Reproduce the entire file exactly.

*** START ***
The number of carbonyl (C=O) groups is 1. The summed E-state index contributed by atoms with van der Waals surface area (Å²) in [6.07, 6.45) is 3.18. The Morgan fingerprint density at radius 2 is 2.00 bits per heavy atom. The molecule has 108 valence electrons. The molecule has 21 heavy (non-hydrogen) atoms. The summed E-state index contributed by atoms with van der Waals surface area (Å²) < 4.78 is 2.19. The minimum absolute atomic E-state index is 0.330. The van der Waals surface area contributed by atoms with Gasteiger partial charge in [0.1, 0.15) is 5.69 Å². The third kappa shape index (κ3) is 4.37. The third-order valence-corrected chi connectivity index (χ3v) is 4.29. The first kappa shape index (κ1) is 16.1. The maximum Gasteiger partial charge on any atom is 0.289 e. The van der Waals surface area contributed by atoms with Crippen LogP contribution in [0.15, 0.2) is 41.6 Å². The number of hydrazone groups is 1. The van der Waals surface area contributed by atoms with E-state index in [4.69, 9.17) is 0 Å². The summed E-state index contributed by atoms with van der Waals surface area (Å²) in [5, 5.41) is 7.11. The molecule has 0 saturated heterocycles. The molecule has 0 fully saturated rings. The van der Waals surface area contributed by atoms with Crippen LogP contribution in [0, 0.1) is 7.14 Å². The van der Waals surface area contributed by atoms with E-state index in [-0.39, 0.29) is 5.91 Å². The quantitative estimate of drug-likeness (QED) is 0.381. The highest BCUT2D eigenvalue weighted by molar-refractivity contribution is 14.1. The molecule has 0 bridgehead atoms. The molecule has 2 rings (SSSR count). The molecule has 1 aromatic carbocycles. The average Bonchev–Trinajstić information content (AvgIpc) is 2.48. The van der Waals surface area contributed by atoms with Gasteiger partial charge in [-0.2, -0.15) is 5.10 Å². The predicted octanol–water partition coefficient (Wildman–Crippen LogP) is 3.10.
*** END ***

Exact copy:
The number of carbonyl (C=O) groups is 1. The summed E-state index contributed by atoms with van der Waals surface area (Å²) in [6.07, 6.45) is 3.18. The Morgan fingerprint density at radius 2 is 2.00 bits per heavy atom. The molecule has 108 valence electrons. The molecule has 21 heavy (non-hydrogen) atoms. The summed E-state index contributed by atoms with van der Waals surface area (Å²) < 4.78 is 2.19. The minimum absolute atomic E-state index is 0.330. The van der Waals surface area contributed by atoms with Gasteiger partial charge in [0.1, 0.15) is 5.69 Å². The third kappa shape index (κ3) is 4.37. The third-order valence-corrected chi connectivity index (χ3v) is 4.29. The first kappa shape index (κ1) is 16.1. The maximum Gasteiger partial charge on any atom is 0.289 e. The van der Waals surface area contributed by atoms with Crippen LogP contribution in [0.15, 0.2) is 41.6 Å². The number of hydrazone groups is 1. The van der Waals surface area contributed by atoms with E-state index in [4.69, 9.17) is 0 Å². The summed E-state index contributed by atoms with van der Waals surface area (Å²) in [5, 5.41) is 7.11. The molecule has 0 saturated heterocycles. The molecule has 0 fully saturated rings. The van der Waals surface area contributed by atoms with Crippen LogP contribution in [0, 0.1) is 7.14 Å². The van der Waals surface area contributed by atoms with E-state index in [-0.39, 0.29) is 5.91 Å². The quantitative estimate of drug-likeness (QED) is 0.381. The highest BCUT2D eigenvalue weighted by molar-refractivity contribution is 14.1. The molecule has 0 bridgehead atoms. The molecule has 2 rings (SSSR count). The molecule has 1 aromatic carbocycles. The average Bonchev–Trinajstić information content (AvgIpc) is 2.48. The van der Waals surface area contributed by atoms with Gasteiger partial charge in [-0.2, -0.15) is 5.10 Å². The predicted octanol–water partition coefficient (Wildman–Crippen LogP) is 3.10.